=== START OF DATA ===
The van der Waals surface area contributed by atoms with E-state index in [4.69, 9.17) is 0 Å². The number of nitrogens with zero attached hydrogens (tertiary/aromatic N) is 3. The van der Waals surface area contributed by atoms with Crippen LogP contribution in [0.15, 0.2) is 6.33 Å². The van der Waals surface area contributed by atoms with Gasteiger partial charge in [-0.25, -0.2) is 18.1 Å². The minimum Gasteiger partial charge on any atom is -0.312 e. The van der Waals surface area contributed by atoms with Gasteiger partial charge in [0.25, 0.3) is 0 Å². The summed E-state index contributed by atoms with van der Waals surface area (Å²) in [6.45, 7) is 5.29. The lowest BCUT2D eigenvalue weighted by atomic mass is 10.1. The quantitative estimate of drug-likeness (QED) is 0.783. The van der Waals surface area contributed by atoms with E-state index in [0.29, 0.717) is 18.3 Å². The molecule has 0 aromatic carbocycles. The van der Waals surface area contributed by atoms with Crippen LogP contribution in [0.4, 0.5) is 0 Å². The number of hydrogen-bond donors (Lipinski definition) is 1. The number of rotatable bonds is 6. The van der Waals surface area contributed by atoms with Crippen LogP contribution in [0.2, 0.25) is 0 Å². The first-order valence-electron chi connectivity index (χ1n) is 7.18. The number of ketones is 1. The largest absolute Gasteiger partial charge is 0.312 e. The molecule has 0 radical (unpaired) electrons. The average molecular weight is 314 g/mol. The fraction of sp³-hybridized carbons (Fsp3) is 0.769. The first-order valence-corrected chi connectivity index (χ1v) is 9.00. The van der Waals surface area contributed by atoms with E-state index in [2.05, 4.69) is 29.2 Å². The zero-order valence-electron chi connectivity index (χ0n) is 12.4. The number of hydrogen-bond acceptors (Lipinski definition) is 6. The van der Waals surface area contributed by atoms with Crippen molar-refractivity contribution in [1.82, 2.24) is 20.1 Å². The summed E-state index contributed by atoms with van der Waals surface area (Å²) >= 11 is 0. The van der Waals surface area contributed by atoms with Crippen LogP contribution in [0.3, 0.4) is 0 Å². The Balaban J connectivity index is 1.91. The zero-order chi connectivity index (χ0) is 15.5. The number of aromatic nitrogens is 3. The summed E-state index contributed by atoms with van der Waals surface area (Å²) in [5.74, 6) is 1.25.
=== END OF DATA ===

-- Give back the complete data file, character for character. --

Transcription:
The van der Waals surface area contributed by atoms with E-state index in [4.69, 9.17) is 0 Å². The number of nitrogens with zero attached hydrogens (tertiary/aromatic N) is 3. The van der Waals surface area contributed by atoms with Crippen LogP contribution in [0.15, 0.2) is 6.33 Å². The van der Waals surface area contributed by atoms with Gasteiger partial charge in [-0.25, -0.2) is 18.1 Å². The minimum Gasteiger partial charge on any atom is -0.312 e. The van der Waals surface area contributed by atoms with Gasteiger partial charge in [0.25, 0.3) is 0 Å². The summed E-state index contributed by atoms with van der Waals surface area (Å²) in [6.45, 7) is 5.29. The lowest BCUT2D eigenvalue weighted by atomic mass is 10.1. The quantitative estimate of drug-likeness (QED) is 0.783. The van der Waals surface area contributed by atoms with E-state index in [0.29, 0.717) is 18.3 Å². The molecule has 0 aromatic carbocycles. The van der Waals surface area contributed by atoms with Crippen LogP contribution in [0.4, 0.5) is 0 Å². The number of hydrogen-bond donors (Lipinski definition) is 1. The number of rotatable bonds is 6. The van der Waals surface area contributed by atoms with Crippen LogP contribution in [0.2, 0.25) is 0 Å². The first-order valence-electron chi connectivity index (χ1n) is 7.18. The number of ketones is 1. The largest absolute Gasteiger partial charge is 0.312 e. The molecule has 0 radical (unpaired) electrons. The average molecular weight is 314 g/mol. The fraction of sp³-hybridized carbons (Fsp3) is 0.769. The first-order valence-corrected chi connectivity index (χ1v) is 9.00. The van der Waals surface area contributed by atoms with E-state index in [2.05, 4.69) is 29.2 Å². The zero-order valence-electron chi connectivity index (χ0n) is 12.4. The number of hydrogen-bond acceptors (Lipinski definition) is 6. The van der Waals surface area contributed by atoms with Crippen molar-refractivity contribution in [1.82, 2.24) is 20.1 Å². The summed E-state index contributed by atoms with van der Waals surface area (Å²) >= 11 is 0. The van der Waals surface area contributed by atoms with Crippen LogP contribution in [0.3, 0.4) is 0 Å². The Balaban J connectivity index is 1.91. The zero-order chi connectivity index (χ0) is 15.5. The number of aromatic nitrogens is 3. The summed E-state index contributed by atoms with van der Waals surface area (Å²) in [5.74, 6) is 1.25.